For breath is life, and if you breathe well you will live long on earth. -Sanskrit Proverb
What is the Respiratory System? The respiratory system allows gas exchange between air and blood, enables speech, provides the first line of defense against infection, and helps regulate the pH of blood.
Respiratory System Components The respiratory tract consists of the nose, nasal cavity, pharynx, larynx, trachea, bronchi, bronchioles, and alveoli. – Upper Respiratory System: nose, pharynx (everything above the vocal cords!). – Lower Respiratory System: larynx, trachea, bronchi, and lungs.
How Does the Respiratory System Work? The respiratory tract can be divided into a conducting portion that conducts air into the lungs, and a respiratory portion where gas exchange occurs.
Asthma Asthma is a reversible obstructive lung disease, caused by increased reaction of the airways to various stimuli. In 2007, it was estimated that 22.9 million Americans currently have asthma. Asthma is the most common chronic disorder in childhood, currently affecting an estimated 6.7 million children under 18 years.
Allergies Approximately 50 million Americans suffer from some form of allergic disease, and the number is increasing. Allergies or an allergic reaction is actually a result of a chain reaction that begins in your genes and is expressed by your immune system. This reaction usually causes symptoms in the nose, lungs, throat, sinuses, ears, lining of the stomach or skin. Symptoms of respiratory allergies include sneezing, watery eyes, coughing, wheezing and itchy eyes, nose, and throat.
Pneumonia Pneumonia is an inflammation of the lung most often caused by infection with bacteria, viruses, and other organisms, although there are also non-infectious causes. Pneumonia and influenza together are ranked as the eighth leading cause of death in the United States.
Bronchitis Bronchitis is an inflammation of the main air passages (bronchi) to your lungs. It causes a cough, shortness of breath and chest tightness. Coughing often brings up yellow or greenish mucus. The most common symptom of bronchitis is a cough.
Emphysema Emphysema begins with the destruction of air sacs in the lungs where oxygen from the air is exchanged for carbon dioxide in the blood. The walls of the air sacs are thin and fragile. As air sacs are destroyed, the lungs are able to transfer less and less oxygen to the bloodstream, causing shortness of breath. Symptoms of emphysema include cough, shortness of breath and a limited exercise tolerance.
COPD COPD is the fourth leading cause of death in America, claiming the lives of 127,049 Americans in 2005. COPD is the only cause of death that has increased in the past 5 years- COPD is a broad term used to describe a group of pulmonary diseases with airflow limitation or the inability to move air out of the lungs. It may feel as if you can’t get air in, but air is actually trapped in the lungs.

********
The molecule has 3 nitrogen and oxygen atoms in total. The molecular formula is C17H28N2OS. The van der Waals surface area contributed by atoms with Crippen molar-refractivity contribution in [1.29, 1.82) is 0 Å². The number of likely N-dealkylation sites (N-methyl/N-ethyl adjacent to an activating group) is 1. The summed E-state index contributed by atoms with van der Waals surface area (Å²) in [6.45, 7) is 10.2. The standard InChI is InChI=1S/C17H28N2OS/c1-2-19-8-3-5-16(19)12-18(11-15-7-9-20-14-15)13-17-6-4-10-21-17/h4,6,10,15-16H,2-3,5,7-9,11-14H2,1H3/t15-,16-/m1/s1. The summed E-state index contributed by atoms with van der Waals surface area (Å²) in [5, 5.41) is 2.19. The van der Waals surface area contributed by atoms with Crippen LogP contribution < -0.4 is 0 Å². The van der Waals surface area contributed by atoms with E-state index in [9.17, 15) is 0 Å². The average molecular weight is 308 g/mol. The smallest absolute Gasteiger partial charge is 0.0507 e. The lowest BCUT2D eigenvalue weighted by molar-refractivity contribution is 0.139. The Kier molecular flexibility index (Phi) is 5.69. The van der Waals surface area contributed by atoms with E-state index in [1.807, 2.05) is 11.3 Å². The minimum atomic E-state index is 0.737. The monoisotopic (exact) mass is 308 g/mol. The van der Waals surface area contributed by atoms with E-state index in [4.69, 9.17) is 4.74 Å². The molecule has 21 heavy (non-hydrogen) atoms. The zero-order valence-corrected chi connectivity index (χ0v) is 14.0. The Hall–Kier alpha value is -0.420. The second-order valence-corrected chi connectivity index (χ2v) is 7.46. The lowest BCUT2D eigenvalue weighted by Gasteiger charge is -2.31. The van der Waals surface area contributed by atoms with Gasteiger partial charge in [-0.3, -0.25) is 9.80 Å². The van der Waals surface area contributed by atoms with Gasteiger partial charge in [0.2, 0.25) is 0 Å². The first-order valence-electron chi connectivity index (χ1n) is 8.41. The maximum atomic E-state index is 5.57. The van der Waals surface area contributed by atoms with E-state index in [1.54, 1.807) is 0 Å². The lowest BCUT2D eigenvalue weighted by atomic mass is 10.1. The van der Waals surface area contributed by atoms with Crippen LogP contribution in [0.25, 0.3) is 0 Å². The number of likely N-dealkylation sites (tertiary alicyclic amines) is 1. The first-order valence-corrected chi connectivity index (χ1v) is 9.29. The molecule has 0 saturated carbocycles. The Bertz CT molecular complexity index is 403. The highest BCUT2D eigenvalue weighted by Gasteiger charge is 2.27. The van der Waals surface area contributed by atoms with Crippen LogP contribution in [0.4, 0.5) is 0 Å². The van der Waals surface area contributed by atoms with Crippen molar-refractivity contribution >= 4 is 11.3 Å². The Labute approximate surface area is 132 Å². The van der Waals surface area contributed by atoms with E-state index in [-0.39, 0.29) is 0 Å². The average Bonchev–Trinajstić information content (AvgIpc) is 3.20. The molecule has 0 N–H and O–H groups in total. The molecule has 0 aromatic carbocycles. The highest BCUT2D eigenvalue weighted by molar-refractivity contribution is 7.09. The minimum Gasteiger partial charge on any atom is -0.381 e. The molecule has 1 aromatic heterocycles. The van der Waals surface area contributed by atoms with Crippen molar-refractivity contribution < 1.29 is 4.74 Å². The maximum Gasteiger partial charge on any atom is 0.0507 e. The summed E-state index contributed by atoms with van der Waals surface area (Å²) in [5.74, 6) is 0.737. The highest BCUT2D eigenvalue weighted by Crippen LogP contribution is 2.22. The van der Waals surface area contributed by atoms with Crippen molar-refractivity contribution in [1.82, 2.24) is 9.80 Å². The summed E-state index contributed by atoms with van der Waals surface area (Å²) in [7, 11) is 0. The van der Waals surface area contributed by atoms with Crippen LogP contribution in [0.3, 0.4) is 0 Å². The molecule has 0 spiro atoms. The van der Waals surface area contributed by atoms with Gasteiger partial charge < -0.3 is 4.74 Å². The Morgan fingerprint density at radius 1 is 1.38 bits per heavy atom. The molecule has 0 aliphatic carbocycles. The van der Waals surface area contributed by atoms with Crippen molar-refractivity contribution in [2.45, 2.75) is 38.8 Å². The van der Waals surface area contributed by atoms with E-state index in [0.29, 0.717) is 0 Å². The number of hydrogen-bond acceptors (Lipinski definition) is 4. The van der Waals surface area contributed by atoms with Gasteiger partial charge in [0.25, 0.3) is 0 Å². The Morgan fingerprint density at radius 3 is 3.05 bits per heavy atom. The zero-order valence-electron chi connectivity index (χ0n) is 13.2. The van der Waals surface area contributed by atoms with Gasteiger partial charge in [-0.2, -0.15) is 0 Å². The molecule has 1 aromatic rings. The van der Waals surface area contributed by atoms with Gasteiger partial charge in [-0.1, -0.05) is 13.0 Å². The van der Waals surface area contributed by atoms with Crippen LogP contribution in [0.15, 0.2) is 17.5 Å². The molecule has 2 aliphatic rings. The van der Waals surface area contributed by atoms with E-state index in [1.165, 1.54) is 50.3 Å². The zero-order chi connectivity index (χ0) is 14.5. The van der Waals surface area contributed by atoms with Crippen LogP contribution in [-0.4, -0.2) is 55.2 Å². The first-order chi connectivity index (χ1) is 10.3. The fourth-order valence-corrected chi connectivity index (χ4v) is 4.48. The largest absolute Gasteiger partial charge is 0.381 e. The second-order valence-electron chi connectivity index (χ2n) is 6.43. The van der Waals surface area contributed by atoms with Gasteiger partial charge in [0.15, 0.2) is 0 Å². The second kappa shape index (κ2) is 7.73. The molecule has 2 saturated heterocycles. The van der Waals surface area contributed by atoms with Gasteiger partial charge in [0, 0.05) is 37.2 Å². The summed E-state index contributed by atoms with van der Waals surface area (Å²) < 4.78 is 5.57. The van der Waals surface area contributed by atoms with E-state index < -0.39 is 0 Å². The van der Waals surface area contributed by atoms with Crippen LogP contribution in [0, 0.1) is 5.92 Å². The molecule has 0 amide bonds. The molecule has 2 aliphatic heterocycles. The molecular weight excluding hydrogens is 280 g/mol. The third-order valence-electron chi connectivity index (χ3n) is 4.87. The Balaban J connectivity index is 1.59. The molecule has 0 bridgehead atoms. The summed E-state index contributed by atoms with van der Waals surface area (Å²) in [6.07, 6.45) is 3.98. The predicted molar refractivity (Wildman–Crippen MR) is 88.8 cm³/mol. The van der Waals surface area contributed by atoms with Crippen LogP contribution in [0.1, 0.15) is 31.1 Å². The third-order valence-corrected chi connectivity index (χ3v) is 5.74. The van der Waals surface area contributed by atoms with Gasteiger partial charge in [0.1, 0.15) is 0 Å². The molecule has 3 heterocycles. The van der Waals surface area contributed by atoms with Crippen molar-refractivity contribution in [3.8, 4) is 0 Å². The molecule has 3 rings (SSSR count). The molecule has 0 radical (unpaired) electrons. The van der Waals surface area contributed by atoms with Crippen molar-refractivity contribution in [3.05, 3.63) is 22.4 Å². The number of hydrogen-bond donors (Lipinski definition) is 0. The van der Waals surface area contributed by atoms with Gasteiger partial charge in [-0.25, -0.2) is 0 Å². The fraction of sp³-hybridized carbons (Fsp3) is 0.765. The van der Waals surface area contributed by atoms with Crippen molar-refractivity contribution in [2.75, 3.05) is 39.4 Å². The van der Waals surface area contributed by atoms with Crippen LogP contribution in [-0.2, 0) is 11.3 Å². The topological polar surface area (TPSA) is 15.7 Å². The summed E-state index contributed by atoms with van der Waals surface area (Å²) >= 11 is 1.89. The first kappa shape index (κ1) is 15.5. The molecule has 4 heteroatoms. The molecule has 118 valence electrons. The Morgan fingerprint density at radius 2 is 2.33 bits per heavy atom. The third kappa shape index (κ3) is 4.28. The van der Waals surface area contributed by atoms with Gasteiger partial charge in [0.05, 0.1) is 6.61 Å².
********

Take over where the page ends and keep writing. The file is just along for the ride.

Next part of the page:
COPD The signs and symptoms of COPD include: – An ongoing cough or a cough that produces large amounts of mucus (often called "smoker's cough") – Shortness of breath, especially with physical activity – Wheezing (a whistling or squeaky sound when you breathe) – Chest tightness
Alpha-1 antitrypsin (AAT) deficiency Alpha-1 is caused by the inherited deficiency of a protein called alpha1- antitrypsin (AAT). AAT, produced by the liver, is a "lung protector”. An estimated 100,000 Americans have an Alpha-1 deficiency.
Alpha-1 antitrypsin (AAT) deficiency Symptoms of Alpha-1: – Early onset of emphysema (age 45 years or less). – COPD – emphysema, chronic bronchitis or bronchiectasis. – Family history of any of the following: emphysema/COPD, liver disease or panniculitis. – Asthma with minimal response to medication, inhalers. – Shortness of breath with routine activity. – Cough with or without mucus. – Wheezing. – Liver disease with unknown cause.
Is It in Your Genes? Alpha-1 antitrypsin (AAT) deficiency is an inherited disorder, which means it is caused by abnormal genes that can be passed from parents to children.
Treatment Options Visit your healthcare provider to discuss your options. Medications, treatments and therapies are available.
How Do I Keep My Respiratory System Healthy? Stop smoking. Avoid exposure to people who have the flu or other viral infections. Stay up-to-date on vaccinations. Avoid exposure to dust and fumes (including those from household cleaning products). Stay away from second- hand tobacco smoke, air pollution, and other pollutants that may irritate your lungs or increase your risk of lung infection. Exercise regularly. Eat a balanced diet. Practice relaxation techniques.
Questions? If you or someone you know would like to speak with a healthcare provider about what was presented in today’s presentation, please call the Mercy’s physician referral line at (530) 225- 6490. If you would like information on smoking cessation classes or other community wellness classes offered through Mercy Redding, please call Mercy Healthline at (530)24-Mercy. Additional smoking/ tobacco cessation information available through the California Smokers Helpline – 1-800-NO-BUTTS (1-800-662-8887) – 1-800-844-CHEW (1-800-844-2439)
Helpful Websites The following websites have information on about specific diseases, as well as smoking cessation information: – www.nhlbi.nih.gov National Heart Lung and Blood Institute www.nhlbi.nih.gov – www.aafa.org Asthma and Allergy Foundation of America www.aafa.org – www.lung.org American Lung Association www.lung.org – www.aaaai.org American Academy of Allergy, Asthma & Immunology www.aaaai.org – www.co.shasta.ca.us/index/hhsa_index/Alcohol_tobacco_and_other_ drugs/Tobacco/tobacco_coalition.aspx Shasta County Tobacco Prevention Coalition www.co.shasta.ca.us/index/hhsa_index/Alcohol_tobacco_and_other_ drugs/Tobacco/tobacco_coalition.aspx